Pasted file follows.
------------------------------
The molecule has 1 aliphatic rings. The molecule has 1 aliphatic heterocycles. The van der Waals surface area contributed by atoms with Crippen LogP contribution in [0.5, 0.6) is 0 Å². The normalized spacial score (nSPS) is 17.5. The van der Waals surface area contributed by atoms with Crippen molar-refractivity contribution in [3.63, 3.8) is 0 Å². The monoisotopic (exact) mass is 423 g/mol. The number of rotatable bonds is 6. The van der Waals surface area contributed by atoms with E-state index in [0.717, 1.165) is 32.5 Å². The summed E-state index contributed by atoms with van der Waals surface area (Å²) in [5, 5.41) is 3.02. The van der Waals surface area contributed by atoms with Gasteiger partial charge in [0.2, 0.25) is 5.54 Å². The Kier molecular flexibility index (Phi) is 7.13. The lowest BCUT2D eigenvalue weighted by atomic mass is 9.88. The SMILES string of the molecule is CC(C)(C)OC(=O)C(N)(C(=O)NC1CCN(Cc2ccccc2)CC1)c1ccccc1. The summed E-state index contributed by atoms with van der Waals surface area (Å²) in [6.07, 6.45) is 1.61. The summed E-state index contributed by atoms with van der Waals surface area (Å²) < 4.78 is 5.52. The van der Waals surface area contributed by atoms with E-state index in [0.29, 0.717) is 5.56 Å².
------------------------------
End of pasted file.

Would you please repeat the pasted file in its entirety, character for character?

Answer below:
The molecule has 1 aliphatic rings. The molecule has 1 aliphatic heterocycles. The van der Waals surface area contributed by atoms with Crippen LogP contribution in [0.5, 0.6) is 0 Å². The normalized spacial score (nSPS) is 17.5. The van der Waals surface area contributed by atoms with Crippen molar-refractivity contribution in [3.63, 3.8) is 0 Å². The monoisotopic (exact) mass is 423 g/mol. The number of rotatable bonds is 6. The van der Waals surface area contributed by atoms with E-state index in [0.717, 1.165) is 32.5 Å². The summed E-state index contributed by atoms with van der Waals surface area (Å²) in [5, 5.41) is 3.02. The van der Waals surface area contributed by atoms with Gasteiger partial charge in [0.2, 0.25) is 5.54 Å². The Kier molecular flexibility index (Phi) is 7.13. The lowest BCUT2D eigenvalue weighted by atomic mass is 9.88. The SMILES string of the molecule is CC(C)(C)OC(=O)C(N)(C(=O)NC1CCN(Cc2ccccc2)CC1)c1ccccc1. The summed E-state index contributed by atoms with van der Waals surface area (Å²) in [6.07, 6.45) is 1.61. The summed E-state index contributed by atoms with van der Waals surface area (Å²) < 4.78 is 5.52. The van der Waals surface area contributed by atoms with E-state index in [0.29, 0.717) is 5.56 Å².